World Bulletin / News Desk
President Donald Trump was dealt a resounding legal blow on Wednesday when a federal judge in Hawaii agreed to place a temporary nationwide freeze on his revised travel ban.
The 90-day ban on new visas for residents of six Muslim-majority countries was set to go into effect just hours before Judge Derrick Watson issued the restraining order.
Many have criticized the revised version for being another "Muslim ban". It will now be unable to go into effect on its intended date.
Hawaii had argued that the new ban would damage its bustling tourism industry, and its public university system.
Trump slammed the ruling as "unprecedented judicial overreach.
"You don't think this was done by a judge for political reasons, do you? No," he said sarcastically while addressing supporters in Nashville, Tennessee.
"This ruling makes us look weak, which, by the way we no longer are -- believe me."
The administration will take the case all the way to the Supreme Court, Trump said.
In his 43-page ruling, Judge Watson said the administration's defense of the ban on the grounds of its religiously neutral language and geographic limitations is lacking.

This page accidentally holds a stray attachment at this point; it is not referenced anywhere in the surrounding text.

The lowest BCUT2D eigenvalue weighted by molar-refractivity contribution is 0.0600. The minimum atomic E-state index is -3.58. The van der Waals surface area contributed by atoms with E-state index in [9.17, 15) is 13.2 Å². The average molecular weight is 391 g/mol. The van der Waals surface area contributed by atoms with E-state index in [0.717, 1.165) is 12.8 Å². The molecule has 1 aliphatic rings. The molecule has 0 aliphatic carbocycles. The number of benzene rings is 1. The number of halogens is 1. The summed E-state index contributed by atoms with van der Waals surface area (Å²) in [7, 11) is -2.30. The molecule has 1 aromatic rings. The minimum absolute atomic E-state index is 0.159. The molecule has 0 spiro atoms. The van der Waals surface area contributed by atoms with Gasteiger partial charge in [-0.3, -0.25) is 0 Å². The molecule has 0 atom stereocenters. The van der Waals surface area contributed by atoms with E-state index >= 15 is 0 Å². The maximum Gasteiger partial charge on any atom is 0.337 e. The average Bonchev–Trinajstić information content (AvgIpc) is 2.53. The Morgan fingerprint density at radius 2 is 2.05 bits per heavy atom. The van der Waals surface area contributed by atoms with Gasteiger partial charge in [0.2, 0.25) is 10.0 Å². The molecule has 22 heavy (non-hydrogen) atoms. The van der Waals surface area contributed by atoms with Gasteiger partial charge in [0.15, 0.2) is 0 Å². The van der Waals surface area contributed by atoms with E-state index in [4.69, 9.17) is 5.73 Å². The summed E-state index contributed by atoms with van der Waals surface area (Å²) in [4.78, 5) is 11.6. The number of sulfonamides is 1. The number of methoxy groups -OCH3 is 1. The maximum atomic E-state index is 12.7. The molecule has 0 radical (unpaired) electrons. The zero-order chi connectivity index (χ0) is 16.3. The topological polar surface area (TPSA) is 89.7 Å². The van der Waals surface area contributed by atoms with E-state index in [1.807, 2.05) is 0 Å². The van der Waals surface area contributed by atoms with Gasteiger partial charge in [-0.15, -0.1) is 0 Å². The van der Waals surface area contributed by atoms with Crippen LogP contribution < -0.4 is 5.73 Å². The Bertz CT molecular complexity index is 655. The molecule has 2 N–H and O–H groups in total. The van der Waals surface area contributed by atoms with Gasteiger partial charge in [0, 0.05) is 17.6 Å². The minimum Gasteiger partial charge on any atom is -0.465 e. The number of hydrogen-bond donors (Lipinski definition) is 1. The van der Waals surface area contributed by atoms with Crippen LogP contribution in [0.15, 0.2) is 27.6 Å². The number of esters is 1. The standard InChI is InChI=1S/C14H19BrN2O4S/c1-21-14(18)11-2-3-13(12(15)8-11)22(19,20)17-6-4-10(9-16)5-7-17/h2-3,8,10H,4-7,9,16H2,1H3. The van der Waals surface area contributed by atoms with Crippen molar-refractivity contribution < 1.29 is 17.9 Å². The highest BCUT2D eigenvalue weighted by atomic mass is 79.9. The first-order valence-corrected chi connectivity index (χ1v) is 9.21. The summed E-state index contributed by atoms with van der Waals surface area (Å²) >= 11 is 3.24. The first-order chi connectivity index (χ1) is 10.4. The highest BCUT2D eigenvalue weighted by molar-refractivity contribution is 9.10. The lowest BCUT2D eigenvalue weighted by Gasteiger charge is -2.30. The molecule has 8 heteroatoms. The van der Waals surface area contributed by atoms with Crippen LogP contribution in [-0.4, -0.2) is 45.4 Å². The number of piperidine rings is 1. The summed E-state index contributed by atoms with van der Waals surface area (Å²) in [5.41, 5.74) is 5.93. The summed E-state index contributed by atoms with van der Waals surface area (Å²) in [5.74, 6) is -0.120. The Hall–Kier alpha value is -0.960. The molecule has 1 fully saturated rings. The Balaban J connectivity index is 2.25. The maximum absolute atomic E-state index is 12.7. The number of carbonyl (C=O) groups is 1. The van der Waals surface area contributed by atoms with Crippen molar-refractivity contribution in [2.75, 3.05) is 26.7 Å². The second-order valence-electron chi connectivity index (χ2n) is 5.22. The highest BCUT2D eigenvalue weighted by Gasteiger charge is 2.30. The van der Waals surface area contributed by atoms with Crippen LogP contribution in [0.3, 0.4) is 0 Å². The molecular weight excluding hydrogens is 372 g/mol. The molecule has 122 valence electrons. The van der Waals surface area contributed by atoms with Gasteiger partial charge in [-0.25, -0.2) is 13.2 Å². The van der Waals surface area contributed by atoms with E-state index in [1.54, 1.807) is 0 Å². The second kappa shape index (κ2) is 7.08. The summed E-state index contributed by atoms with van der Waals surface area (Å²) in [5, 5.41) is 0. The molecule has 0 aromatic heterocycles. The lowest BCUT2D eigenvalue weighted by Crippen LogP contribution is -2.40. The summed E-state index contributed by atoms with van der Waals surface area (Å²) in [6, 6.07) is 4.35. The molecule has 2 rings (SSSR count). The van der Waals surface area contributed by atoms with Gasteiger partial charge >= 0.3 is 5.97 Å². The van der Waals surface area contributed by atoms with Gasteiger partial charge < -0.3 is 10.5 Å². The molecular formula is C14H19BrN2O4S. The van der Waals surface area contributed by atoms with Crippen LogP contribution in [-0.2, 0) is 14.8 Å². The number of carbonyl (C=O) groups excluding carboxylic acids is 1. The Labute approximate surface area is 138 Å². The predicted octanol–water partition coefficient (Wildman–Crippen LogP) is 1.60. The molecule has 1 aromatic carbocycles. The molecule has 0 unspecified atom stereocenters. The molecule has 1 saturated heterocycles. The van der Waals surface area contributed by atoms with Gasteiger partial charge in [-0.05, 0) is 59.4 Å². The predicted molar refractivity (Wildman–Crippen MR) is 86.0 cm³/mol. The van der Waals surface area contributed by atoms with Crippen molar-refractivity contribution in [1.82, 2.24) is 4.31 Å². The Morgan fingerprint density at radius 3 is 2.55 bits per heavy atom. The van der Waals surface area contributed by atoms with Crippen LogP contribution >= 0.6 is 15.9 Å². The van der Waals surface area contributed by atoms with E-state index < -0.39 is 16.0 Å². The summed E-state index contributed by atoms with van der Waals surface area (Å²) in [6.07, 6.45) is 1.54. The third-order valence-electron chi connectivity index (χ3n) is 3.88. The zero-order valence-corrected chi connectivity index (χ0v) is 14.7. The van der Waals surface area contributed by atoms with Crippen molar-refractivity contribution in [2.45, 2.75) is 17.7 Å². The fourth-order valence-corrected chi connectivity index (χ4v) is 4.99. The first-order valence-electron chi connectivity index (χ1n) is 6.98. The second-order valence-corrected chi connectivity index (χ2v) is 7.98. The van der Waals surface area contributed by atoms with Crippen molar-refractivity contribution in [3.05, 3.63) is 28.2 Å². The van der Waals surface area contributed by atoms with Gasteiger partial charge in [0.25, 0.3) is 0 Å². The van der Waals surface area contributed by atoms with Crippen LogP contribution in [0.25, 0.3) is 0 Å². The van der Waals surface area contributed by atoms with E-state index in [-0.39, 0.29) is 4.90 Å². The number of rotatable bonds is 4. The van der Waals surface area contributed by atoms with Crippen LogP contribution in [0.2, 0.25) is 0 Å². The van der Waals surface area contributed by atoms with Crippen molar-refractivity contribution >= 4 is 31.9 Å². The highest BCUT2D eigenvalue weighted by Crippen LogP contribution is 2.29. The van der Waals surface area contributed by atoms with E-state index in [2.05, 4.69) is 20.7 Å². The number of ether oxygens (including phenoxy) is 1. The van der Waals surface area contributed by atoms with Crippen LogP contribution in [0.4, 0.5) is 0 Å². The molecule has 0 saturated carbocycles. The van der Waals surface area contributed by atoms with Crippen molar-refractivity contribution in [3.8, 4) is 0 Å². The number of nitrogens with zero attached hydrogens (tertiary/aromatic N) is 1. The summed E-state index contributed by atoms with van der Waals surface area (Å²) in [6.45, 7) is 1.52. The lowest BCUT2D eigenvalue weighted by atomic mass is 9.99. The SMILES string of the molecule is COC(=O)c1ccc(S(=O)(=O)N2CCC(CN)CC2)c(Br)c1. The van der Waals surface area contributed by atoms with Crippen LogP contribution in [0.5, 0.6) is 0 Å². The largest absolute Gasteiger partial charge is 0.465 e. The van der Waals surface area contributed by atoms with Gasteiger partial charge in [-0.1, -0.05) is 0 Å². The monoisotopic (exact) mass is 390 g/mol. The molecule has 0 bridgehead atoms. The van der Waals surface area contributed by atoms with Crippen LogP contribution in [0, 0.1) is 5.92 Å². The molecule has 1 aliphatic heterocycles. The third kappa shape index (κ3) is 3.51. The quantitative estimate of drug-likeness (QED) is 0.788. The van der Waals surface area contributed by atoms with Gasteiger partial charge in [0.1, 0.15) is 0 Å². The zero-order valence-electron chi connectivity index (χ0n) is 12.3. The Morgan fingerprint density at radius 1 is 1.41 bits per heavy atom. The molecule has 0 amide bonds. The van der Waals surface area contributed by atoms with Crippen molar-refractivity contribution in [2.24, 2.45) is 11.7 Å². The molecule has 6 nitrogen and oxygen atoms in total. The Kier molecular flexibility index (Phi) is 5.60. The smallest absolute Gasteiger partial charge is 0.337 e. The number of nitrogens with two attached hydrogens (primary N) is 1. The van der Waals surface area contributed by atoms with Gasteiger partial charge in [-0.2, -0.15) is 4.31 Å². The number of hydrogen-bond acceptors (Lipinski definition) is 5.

As he heard oral arguments from both sides earlier Wednesday, Watson reportedly appeared skeptical of the government's claim that the president’s prior statements promising a Muslim ban should be omitted from the case.
"The illogic of the Government’s contentions is palpable," he wrote. "The notion that one can demonstrate animus toward any group of people only by targeting all of them at once is fundamentally flawed.
"Equally flawed is the notion that the Executive Order cannot be found to have targeted Islam because it applies to all individuals in the six referenced countries. It is undisputed, using the primary source upon which the Government itself relies, that these six countries have overwhelmingly Muslim populations that range from 90.7% to 99.8%," he wrote.
"It would therefore be no paradigmatic leap to conclude that targeting these countries likewise targets Islam," added Watson.
Watson said Hawaii has a "strong likelihood of success" on its case that Trump's order violates the First Amendment's establishment clause, which protects against religious discrimination.
The decision comes just over a week after Trump signed the new executive order into effect on March 6, seeking to make it more legally sound by narrowing the original's focus while dropping some of its most controversial details.
The new version excludes Iraq -- designated in the original -- while halting new visas for residents of Iran, Libya, Somalia, Sudan, Syria and Yemen. It further stops all refugees from coming to the U.S. for 120 days, and more than halves the number of asylum seekers who would be granted U.S. entry this year.